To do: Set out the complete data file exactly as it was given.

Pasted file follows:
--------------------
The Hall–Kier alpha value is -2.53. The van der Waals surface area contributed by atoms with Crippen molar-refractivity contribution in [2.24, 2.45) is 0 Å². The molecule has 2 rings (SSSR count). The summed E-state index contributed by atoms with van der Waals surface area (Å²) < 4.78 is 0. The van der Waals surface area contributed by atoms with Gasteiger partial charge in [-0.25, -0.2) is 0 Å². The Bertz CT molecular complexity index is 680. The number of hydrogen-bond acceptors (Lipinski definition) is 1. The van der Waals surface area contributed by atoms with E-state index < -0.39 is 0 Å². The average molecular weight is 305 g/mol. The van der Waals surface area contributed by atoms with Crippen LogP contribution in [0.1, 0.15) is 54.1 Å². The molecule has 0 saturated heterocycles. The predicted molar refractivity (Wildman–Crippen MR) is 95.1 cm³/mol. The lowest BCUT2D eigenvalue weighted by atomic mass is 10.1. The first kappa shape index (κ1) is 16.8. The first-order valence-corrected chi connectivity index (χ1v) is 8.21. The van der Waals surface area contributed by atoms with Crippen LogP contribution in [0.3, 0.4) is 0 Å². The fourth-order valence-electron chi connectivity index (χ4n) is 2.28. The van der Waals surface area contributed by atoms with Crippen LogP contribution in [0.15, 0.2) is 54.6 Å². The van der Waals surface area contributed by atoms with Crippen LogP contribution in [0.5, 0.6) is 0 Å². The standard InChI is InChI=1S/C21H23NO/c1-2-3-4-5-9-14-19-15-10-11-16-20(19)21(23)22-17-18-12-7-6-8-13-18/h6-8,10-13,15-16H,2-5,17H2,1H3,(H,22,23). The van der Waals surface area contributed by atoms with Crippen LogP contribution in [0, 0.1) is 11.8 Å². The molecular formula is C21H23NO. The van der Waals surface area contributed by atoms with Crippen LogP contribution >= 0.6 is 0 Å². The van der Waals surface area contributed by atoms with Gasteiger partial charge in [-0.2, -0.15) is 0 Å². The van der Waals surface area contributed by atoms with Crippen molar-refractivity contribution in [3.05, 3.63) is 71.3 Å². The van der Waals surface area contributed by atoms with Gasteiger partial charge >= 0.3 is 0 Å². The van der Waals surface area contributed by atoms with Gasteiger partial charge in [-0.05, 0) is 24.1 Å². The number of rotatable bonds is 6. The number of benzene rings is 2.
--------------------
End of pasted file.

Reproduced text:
The Hall–Kier alpha value is -2.53. The van der Waals surface area contributed by atoms with Crippen molar-refractivity contribution in [2.24, 2.45) is 0 Å². The molecule has 2 rings (SSSR count). The summed E-state index contributed by atoms with van der Waals surface area (Å²) < 4.78 is 0. The van der Waals surface area contributed by atoms with Gasteiger partial charge in [-0.25, -0.2) is 0 Å². The Bertz CT molecular complexity index is 680. The number of hydrogen-bond acceptors (Lipinski definition) is 1. The van der Waals surface area contributed by atoms with E-state index < -0.39 is 0 Å². The average molecular weight is 305 g/mol. The van der Waals surface area contributed by atoms with Crippen LogP contribution in [0.1, 0.15) is 54.1 Å². The molecule has 0 saturated heterocycles. The predicted molar refractivity (Wildman–Crippen MR) is 95.1 cm³/mol. The lowest BCUT2D eigenvalue weighted by atomic mass is 10.1. The first kappa shape index (κ1) is 16.8. The first-order valence-corrected chi connectivity index (χ1v) is 8.21. The van der Waals surface area contributed by atoms with Crippen LogP contribution in [0.3, 0.4) is 0 Å². The fourth-order valence-electron chi connectivity index (χ4n) is 2.28. The van der Waals surface area contributed by atoms with Crippen LogP contribution in [0.15, 0.2) is 54.6 Å². The van der Waals surface area contributed by atoms with Crippen LogP contribution in [0.5, 0.6) is 0 Å². The standard InChI is InChI=1S/C21H23NO/c1-2-3-4-5-9-14-19-15-10-11-16-20(19)21(23)22-17-18-12-7-6-8-13-18/h6-8,10-13,15-16H,2-5,17H2,1H3,(H,22,23). The van der Waals surface area contributed by atoms with Crippen LogP contribution in [0, 0.1) is 11.8 Å². The molecular formula is C21H23NO. The van der Waals surface area contributed by atoms with Crippen LogP contribution >= 0.6 is 0 Å². The van der Waals surface area contributed by atoms with Gasteiger partial charge in [-0.2, -0.15) is 0 Å². The van der Waals surface area contributed by atoms with Crippen molar-refractivity contribution in [3.05, 3.63) is 71.3 Å². The van der Waals surface area contributed by atoms with Gasteiger partial charge >= 0.3 is 0 Å². The van der Waals surface area contributed by atoms with Gasteiger partial charge in [-0.05, 0) is 24.1 Å². The number of rotatable bonds is 6. The number of benzene rings is 2.